Interview Questions at eClerx


Interviews for software development positions often feature coding challenges that test candidates on various aspects of programming, from basic syntax to complex problem-solving skills. In this post, we explore two intriguing Java programming challenges centred around the use of HashMaps. These challenges were reportedly part of an interview process at eClerx, a global IT services company known for its rigorous selection criteria. Through this exploration, we aim to not only provide solutions but also to dissect the thought processes that lead to these solutions, offering a valuable resource for Java developers preparing for interviews.

Challenge 1: Identifying Extremes in a List

Problem Statement

Given a list of integers, the task is to determine the maximum and minimum values and store these extremes in a HashMap with keys “MAX” and “MIN”.

Conceptual Approach

The approach to this challenge involves iterating through the list of integers and comparing each value to the currently identified max and min values, updating these as necessary. Finally, these values are stored in a HashMap for easy access.

Implementation Insights

List<Integer> intList = Arrays.asList(25, 15, 10, 100);
HashMap<String, Integer> hashMap = new HashMap<>();
hashMap.put("MAX", Collections.max(intList));
hashMap.put("MIN", Collections.min(intList));

hashMap.forEach((key, value) -> System.out.println(key + ": " + value));

Key Takeaways:

  • Utilizing Collections.max() and Collections.min() provides a clean and efficient way to find extremes.
  • Leveraging HashMap to store and access these values by key enhances the readability and usability of the data.

Challenge 2: SalesPerson City Count

Problem Statement

Given a list of SalesPerson objects, each with properties including city name, the goal is to count how many salespersons are in each city and represent this data in a HashMap.

Conceptual Approach

The solution involves traversing the list of SalesPerson objects, using a HashMap to keep track of the count of salespersons in each city.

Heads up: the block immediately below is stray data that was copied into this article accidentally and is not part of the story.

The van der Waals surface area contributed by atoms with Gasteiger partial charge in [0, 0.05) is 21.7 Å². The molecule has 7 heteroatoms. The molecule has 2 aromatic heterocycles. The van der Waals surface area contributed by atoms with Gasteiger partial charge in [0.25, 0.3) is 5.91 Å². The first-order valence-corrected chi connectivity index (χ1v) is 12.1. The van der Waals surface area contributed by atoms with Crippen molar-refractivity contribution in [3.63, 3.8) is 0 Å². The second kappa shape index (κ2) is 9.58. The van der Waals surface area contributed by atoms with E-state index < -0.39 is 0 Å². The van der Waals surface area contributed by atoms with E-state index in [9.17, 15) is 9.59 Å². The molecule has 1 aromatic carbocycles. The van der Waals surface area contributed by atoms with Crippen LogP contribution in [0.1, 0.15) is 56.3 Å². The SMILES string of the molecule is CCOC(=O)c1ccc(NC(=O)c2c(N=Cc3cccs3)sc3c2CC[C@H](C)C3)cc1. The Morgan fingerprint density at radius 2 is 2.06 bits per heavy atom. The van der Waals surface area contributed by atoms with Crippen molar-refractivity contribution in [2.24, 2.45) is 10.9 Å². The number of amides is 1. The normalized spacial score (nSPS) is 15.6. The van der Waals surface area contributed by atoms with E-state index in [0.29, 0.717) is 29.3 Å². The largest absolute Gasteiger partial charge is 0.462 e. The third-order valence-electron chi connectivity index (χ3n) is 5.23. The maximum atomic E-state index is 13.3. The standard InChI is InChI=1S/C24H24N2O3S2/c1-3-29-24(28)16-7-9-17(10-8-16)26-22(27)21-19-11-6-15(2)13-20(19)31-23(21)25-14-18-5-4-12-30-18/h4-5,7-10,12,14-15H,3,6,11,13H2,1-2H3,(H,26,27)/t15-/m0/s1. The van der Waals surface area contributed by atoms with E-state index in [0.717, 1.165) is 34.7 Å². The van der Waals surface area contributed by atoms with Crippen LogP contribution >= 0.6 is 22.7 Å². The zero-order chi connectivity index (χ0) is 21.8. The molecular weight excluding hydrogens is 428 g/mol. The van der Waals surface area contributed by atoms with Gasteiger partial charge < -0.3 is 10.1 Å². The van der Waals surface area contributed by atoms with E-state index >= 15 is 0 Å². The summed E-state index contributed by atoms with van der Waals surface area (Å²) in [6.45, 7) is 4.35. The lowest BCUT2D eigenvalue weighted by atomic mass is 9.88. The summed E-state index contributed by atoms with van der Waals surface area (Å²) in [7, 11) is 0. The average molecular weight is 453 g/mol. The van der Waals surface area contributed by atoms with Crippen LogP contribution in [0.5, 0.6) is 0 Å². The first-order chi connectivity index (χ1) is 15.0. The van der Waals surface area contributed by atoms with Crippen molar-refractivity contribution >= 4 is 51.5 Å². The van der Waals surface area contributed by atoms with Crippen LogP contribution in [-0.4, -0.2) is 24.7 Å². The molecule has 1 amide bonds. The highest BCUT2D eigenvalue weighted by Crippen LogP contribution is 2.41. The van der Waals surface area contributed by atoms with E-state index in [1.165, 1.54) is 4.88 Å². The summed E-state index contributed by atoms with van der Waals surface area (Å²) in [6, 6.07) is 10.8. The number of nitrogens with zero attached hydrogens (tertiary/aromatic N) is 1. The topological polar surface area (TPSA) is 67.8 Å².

Implementation Insights

List<SalesPerson> allPersons = // Assume this is initialized with SalesPerson objects
HashMap<String, Integer> cityCounts = new HashMap<>();

allPersons.forEach(person -> cityCounts.merge(person.getCityName(), 1, Integer::sum));

cityCounts.forEach((city, count) -> System.out.println(city + ": " + count));

Key Takeaways:

  • The merge method in HashMap simplifies the process of updating the count for each city, effectively handling both the addition of new cities to the map and the updating of existing counts.
  • This approach underscores the power of Java’s functional programming capabilities for streamlining collection manipulation.

Wrapping Up

The challenges presented in the eClerx interview process highlight the importance of a solid understanding of Java’s core libraries, particularly HashMap. Whether it’s managing complex data structures or performing operations on collections, the ability to think through problems and apply Java’s built-in methods effectively is crucial. By dissecting these interview questions, we’ve showcased not just solutions, but the thought processes and Java features that facilitate elegant and efficient problem-solving. For aspiring Java developers, mastering these concepts is key to navigating interviews and excelling in software development roles.

This template outlines how to address interview challenges using a structured and educational approach. The aim is to not only solve the problems but to also enrich the reader’s understanding of Java programming concepts, specifically the use of HashMaps.



About Author

As Neelabh Singh, I am a Senior Software Engineer with 6.6 years of experience, specializing in Java technologies, Microservices, AWS, Algorithms, and Data Structures. I am also a technology blogger and an active participant in several online coding communities.

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